Philippine Daily Inquirer
by Rina Jimenez-David
Taiwan rarely strikes visitors, especially foreigners who come for the shopping and the food, as a model for agricultural development. But behind the skyscrapers and factories, Taiwan’s economy is fueled in large part by agriculture.
The late former senator Letty Ramos Shahani, who for a long time sat on the board of the Manila Economic and Cultural Office (Meco), the de facto representative office of the Philippines’ interests in the island, once told me that she loved serving at Meco for two reasons. One was because her father, the late foreign secretary Narciso Ramos, was ambassador to Taiwan and helped the country work its way around the “one China policy” through the creation of Meco. The other reason was that agriculture was close to her heart, and indeed in her retirement from politics she settled in her farm in Pangasinan and loved describing herself as essentially a farmer.
And for her, Taiwan provided the blueprint for how agriculture could be used to spur the growth of a prosperous nation, whose economy is now anchored on electronics and consumer products. Today, agricultural production in Taiwan is marked by a concentration on high-value products, such as tropical fruits, vegetables, fisheries and other seafood.
In earlier visits, I had a taste of this bounty when we came home with boxes of wonderful fruits native to Taiwan that, said current Meco head Lito Banayo in another meeting, he hopes we can start cultivating in our native soil. One of these is the cherimoya, a large green fruit resembling our native atis but much sweeter and juicier.
During my most recent visit just before the Holy Week, the cherimoya was in season and we found some in the night market. But since it was but the first day of our five-day stay, we couldn’t figure out a way to preserve the fruits long enough to bring them home.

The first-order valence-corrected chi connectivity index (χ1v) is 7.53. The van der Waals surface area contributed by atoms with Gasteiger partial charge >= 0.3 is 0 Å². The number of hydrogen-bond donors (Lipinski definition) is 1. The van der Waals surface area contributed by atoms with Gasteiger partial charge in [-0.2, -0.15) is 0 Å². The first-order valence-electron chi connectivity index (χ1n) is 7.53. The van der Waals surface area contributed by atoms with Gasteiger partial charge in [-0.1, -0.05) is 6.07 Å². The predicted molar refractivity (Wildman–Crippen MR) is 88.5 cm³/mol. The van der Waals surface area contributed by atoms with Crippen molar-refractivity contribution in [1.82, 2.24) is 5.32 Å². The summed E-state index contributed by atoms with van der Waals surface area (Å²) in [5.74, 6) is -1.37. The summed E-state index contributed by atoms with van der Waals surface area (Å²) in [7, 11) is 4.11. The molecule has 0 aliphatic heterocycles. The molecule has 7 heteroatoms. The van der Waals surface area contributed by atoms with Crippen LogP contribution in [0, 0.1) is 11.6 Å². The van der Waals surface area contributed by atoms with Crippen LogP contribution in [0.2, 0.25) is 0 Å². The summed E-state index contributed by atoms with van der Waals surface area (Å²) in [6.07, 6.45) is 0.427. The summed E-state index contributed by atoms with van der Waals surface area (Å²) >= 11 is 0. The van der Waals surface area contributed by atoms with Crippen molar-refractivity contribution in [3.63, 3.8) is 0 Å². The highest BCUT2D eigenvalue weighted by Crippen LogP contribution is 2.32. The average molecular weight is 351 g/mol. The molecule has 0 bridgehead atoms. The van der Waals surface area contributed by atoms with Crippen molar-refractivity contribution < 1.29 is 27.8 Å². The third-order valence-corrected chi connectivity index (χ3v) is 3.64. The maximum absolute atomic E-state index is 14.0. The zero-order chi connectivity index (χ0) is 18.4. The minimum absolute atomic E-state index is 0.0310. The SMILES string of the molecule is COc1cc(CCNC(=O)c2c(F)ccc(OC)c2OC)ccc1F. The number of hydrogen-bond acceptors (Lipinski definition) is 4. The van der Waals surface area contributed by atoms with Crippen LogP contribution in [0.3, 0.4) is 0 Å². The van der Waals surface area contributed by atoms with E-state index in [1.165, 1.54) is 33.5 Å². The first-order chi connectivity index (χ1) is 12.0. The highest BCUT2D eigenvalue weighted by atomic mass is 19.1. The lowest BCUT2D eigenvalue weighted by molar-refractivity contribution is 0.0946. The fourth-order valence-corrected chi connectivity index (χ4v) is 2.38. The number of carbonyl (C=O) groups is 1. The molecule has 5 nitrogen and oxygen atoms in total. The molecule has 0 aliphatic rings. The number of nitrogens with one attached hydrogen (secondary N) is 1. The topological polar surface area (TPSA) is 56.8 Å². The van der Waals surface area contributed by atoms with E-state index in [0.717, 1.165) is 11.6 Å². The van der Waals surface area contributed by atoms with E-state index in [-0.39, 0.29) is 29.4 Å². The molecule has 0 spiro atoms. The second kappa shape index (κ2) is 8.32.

The trip was part of the prizes given to winners of the Bright Leaf Agriculture Journalism Awards late last year. This columnist was one of the judges invited to join the group, and this time there was enough time and space in the itinerary to take in the more “touristy” aspects of this small but scrappy island-nation.
Bright Leaf has been organized and sponsored by Philip Morris Fortune Tobacco Co. (PMFTC) for the last 12 years, “to give recognition to journalists and photographers, who are the people behind the stories that pay tribute to the struggles and successes of our country’s farmers and other producers.” “They are the brave messengers who bring to public attention the importance of agriculture in our everyday lives,” added PMFTC external affairs director Bayen Elero-Tinga. This year, a new category has been added: Best Online Story, for a news or feature story published in an online website.
Still, noted board of judges chair Krip Yuson in last year’s award rites: “The importance of agriculture appears to escape public attention beyond the fundamentals, which explains why not too many regular publications allow for frequent space for agriculture journalism.” Call Bright Leaf then a shout-out to all who labor in covering this overlooked beat.
And so, through five days touring in Taiwan, we took in not just the obligatory sights (Taipei 101, Shilin Night Market, Ximending Youth shopping district, the National Palace Museum, Chiang Kai-Shek Memorial Hall, Longshan Temple), but also a day-trip to Taroko National Park where we took turns for hours posing for selfies and groufies among the magnificent gorges. We also paid visits to a crowded Din Tai Fung branch with the famous xiao long bao dumplings, a small restaurant that specialized in lobster and crabs, and a roadside diner that served scrumptious roasted duck (eaten with our hands). Being agricultural writers, the awardees couldn’t help commenting on the verdant fields and orchards, the green hills, the heaping vegetables served at our tables. Indeed, it was a “green” visit, in more ways than one! A special shout-out to PMFTC communications manager Didet Danguilan-Santiago for the hospitality and for acting as the group’s mother hen.